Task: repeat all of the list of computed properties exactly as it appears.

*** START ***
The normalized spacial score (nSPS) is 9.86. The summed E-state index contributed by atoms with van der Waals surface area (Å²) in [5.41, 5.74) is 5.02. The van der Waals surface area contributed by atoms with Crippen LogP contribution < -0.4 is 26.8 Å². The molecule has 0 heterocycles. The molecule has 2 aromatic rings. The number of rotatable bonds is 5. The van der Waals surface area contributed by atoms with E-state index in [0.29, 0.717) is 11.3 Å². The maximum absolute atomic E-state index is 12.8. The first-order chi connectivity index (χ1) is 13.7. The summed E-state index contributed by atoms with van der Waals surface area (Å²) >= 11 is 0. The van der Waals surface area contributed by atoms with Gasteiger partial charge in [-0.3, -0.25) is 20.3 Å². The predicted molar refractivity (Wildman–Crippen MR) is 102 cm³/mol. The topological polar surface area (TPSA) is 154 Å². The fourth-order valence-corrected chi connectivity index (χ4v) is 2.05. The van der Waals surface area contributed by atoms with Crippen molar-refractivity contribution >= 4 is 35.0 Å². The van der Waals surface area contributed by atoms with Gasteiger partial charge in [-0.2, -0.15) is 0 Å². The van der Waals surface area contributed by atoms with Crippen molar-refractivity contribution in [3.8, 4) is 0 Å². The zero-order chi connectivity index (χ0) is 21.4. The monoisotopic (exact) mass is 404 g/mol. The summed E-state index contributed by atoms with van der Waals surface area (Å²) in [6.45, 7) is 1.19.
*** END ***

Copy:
The normalized spacial score (nSPS) is 9.86. The summed E-state index contributed by atoms with van der Waals surface area (Å²) in [5.41, 5.74) is 5.02. The van der Waals surface area contributed by atoms with Crippen LogP contribution < -0.4 is 26.8 Å². The molecule has 0 heterocycles. The molecule has 2 aromatic rings. The number of rotatable bonds is 5. The van der Waals surface area contributed by atoms with E-state index in [0.29, 0.717) is 11.3 Å². The maximum absolute atomic E-state index is 12.8. The first-order chi connectivity index (χ1) is 13.7. The summed E-state index contributed by atoms with van der Waals surface area (Å²) >= 11 is 0. The van der Waals surface area contributed by atoms with Gasteiger partial charge in [-0.3, -0.25) is 20.3 Å². The predicted molar refractivity (Wildman–Crippen MR) is 102 cm³/mol. The topological polar surface area (TPSA) is 154 Å². The fourth-order valence-corrected chi connectivity index (χ4v) is 2.05. The van der Waals surface area contributed by atoms with Crippen molar-refractivity contribution >= 4 is 35.0 Å². The van der Waals surface area contributed by atoms with Gasteiger partial charge in [-0.2, -0.15) is 0 Å². The van der Waals surface area contributed by atoms with Crippen molar-refractivity contribution in [3.8, 4) is 0 Å². The zero-order chi connectivity index (χ0) is 21.4. The monoisotopic (exact) mass is 404 g/mol. The summed E-state index contributed by atoms with van der Waals surface area (Å²) in [6.45, 7) is 1.19.